Set beneath the mountain where Moses is said to have received the Ten Commandments, Saint Catherine Monastery has been one of the world’s great centers of religious pilgrimage for over fifteen centuries. Within its imposing walls sits a citadel like no other, its important structure rich of religion and history. Among its treasures a library of ancient manuscripts and icons, its importance only second to the Vatican’s itself, and a 6th Century church reputed to lie directly on the site of the Burning Bush. Quite simply, the monastery is a defining feature of the Holy Land.
The Moses Mountain
By any other standards, Mt. Sinai would be just another barren peak lost among the rough landscape of southern Sinai. It is neither the highest mountain in the region, nor the most dramatic shaped; there is no soaring, heaven-reaching apex, and it is rare to see anything resembling a divine shroud of clouds hugging its peak. If not for a single, overwhelming belief that has endured over fifteen centuries, Mt. Sinai would probably be a topographical footnote – but this is the mountain where God spoke to Moses.
It seems strange, almost, to speak of Mt. Sinai in clinical terms. There is so much mystery surrounding the mountain, so much spiritual projection and adulation that one can easily forget that it is, after all, a mountain, and climbing it requires an individual to be in moderate shape. It takes about 3 hours to climb the 2.285 meters peak following the path of Moses, a stairway of nearly 4,000 steps. There is a longer, less strenuous route up the opposite side, though it is less scenic. In both cases, one should bring good hiking shoes and plenty of water, the latter of which Moses himself probably brought when he climbed up.
That, at least, is the overwhelming belief, and the belief itself has drawn pilgrims for over a thousand years. Although no archaeological evidence of Moses’ presence on the mountain exists, there are abundant relics of faith throughout the eons.
Ancient chapels and structures honoring saints and the Virgin Mary appear all along the main route, called Sikket Saydna Musa (The Path of Moses), including a stone-hewn arch where, long ago, a monk once sat and heard confession from the pilgrims. Nearing the summit, one encounters the natural amphitheater where the 70 wise men waited God to speak with Moses, then finally a small chapel and a mosque at the top.
St. Catherine Monastery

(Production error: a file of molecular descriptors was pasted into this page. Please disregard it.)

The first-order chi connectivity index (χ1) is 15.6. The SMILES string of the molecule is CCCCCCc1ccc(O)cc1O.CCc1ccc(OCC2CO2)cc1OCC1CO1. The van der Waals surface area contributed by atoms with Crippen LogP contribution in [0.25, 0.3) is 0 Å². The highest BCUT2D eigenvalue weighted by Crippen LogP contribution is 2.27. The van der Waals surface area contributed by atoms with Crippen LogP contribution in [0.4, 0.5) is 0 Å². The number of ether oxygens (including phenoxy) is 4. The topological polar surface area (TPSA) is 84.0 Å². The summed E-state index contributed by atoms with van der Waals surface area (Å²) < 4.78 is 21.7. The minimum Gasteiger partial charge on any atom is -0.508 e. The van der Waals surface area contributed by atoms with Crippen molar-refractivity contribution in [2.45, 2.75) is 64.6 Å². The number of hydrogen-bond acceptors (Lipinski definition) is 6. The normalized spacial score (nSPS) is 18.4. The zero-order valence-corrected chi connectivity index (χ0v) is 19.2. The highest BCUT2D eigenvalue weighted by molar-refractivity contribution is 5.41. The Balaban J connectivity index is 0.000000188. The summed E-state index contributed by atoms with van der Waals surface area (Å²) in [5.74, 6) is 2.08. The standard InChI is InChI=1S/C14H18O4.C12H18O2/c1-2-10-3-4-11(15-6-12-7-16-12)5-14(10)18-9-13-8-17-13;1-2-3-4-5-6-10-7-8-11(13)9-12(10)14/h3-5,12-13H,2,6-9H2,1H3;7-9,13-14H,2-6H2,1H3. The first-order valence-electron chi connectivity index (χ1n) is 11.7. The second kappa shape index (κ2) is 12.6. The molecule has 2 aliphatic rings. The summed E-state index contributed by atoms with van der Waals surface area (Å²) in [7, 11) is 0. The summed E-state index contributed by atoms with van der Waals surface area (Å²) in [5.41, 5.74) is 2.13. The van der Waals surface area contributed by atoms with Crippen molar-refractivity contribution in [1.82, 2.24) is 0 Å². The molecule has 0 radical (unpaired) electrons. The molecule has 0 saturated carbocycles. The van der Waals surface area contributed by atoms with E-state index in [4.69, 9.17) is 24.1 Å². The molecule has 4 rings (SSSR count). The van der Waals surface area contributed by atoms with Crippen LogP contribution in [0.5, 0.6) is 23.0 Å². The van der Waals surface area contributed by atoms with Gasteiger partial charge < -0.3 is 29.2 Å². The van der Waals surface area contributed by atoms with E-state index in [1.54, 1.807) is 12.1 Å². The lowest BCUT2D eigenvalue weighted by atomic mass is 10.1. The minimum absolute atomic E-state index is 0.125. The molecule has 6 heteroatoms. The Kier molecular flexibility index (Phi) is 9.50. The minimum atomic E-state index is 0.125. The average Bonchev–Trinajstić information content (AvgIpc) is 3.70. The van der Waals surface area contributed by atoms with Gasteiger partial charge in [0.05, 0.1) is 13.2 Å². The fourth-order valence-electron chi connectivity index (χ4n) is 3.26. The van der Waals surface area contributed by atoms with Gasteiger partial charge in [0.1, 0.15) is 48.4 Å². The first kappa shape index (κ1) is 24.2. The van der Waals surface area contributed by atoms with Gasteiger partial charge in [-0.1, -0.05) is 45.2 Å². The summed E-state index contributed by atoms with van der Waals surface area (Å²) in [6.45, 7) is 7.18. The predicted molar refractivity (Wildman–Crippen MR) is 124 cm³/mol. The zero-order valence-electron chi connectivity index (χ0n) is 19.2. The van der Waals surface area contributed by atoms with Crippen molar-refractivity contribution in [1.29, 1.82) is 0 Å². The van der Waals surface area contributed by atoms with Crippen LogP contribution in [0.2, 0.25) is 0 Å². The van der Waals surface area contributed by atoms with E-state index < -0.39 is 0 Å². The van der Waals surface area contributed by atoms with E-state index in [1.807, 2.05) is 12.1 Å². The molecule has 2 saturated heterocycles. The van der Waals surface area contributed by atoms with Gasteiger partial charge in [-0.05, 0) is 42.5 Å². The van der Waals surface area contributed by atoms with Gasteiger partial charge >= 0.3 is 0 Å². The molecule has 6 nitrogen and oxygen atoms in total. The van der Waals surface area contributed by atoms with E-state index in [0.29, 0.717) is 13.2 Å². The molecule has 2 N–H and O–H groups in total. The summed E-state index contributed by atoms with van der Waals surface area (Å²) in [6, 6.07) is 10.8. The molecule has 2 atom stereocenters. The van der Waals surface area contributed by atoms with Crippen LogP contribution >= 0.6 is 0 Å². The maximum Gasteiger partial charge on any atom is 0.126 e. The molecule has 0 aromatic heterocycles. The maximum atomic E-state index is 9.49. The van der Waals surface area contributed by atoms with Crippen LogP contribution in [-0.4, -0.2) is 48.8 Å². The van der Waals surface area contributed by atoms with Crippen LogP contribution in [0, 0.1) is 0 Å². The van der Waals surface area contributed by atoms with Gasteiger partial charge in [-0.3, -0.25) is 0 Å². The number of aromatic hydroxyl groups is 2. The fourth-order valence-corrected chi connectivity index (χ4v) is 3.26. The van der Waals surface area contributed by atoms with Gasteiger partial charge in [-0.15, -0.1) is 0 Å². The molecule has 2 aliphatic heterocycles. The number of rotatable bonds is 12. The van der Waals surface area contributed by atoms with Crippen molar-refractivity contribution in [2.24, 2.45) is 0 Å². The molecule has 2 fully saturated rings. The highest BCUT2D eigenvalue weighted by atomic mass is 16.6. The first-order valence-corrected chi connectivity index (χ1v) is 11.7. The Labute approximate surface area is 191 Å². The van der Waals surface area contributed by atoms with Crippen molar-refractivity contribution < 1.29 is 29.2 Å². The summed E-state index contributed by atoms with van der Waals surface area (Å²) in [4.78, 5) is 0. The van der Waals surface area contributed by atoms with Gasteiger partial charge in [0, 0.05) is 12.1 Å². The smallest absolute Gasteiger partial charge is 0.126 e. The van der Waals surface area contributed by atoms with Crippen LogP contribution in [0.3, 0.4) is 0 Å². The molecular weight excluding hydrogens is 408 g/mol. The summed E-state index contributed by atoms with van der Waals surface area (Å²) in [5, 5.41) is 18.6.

Located at the foot of Mount Moses, St. Catherine’s Monastery was constructed by order of the Emperor Justitian between 527 and 565. It is built around what is believed to have been the biblical Burning Bush with a chapel built atop of it which is a work of art of itself, including Arab mosaics, Greek and Russian icons, western oil paintings, wax paintings, fine sacerdotal ornaments, works of marble, enamels, chalices, reliquaries, including one donated by Czar Alexander II in the 19th Century, and another by the Empress Catherine of Russia in the 17th Century.
But of perhaps even greater significance is the second largest collection of manuscripts in the world (the Vatican has the largest). The collection consists of 3,500 volumes in Greek, Coptic, Arabic, Armenian, Hebrew, Slavic, Syrian, Georgian and other languages. About 1850, the fourth century Codex Sianiticus, which is now in the British Museum in London, was discovered here. A small chapel (the Chapel of St. Triphone) which is known as the Skull House as well as a small mosque dating to the 10th or 11th century, settle within the walls of the monastery.
St. Catherine has a rich history. It is the oldest working Christian monastery, though St Antony’s predates it, and the smallest diocese in the world. The monastery was originally ordered to be built by Empress Helen, the mother of Constantine the Great, but was actually built by Emperor Justitian to house the bones of St. Catherine of Alexandria. Her lyrics are carved in marble in the Basilica. The Monastery of St. Catherine is also a formidable fortification with granite walls standing 12 to 61 meters high, surrounded by gardens and cypresses. Prior to the twentieth century, the only entrance to St. Catherine’s was a small door 9 meters above the ground, where people and provisions were lifted up with a system of pulleys. The monastery withstood numerous attacks over its 1,400 years existence thus protecting a rich collection of art. Its original preserved state is unmatched. Though established and most of its history under the rules of the Russian Orthodox Church, it is now under the auspices of the Greek Orthodox Church.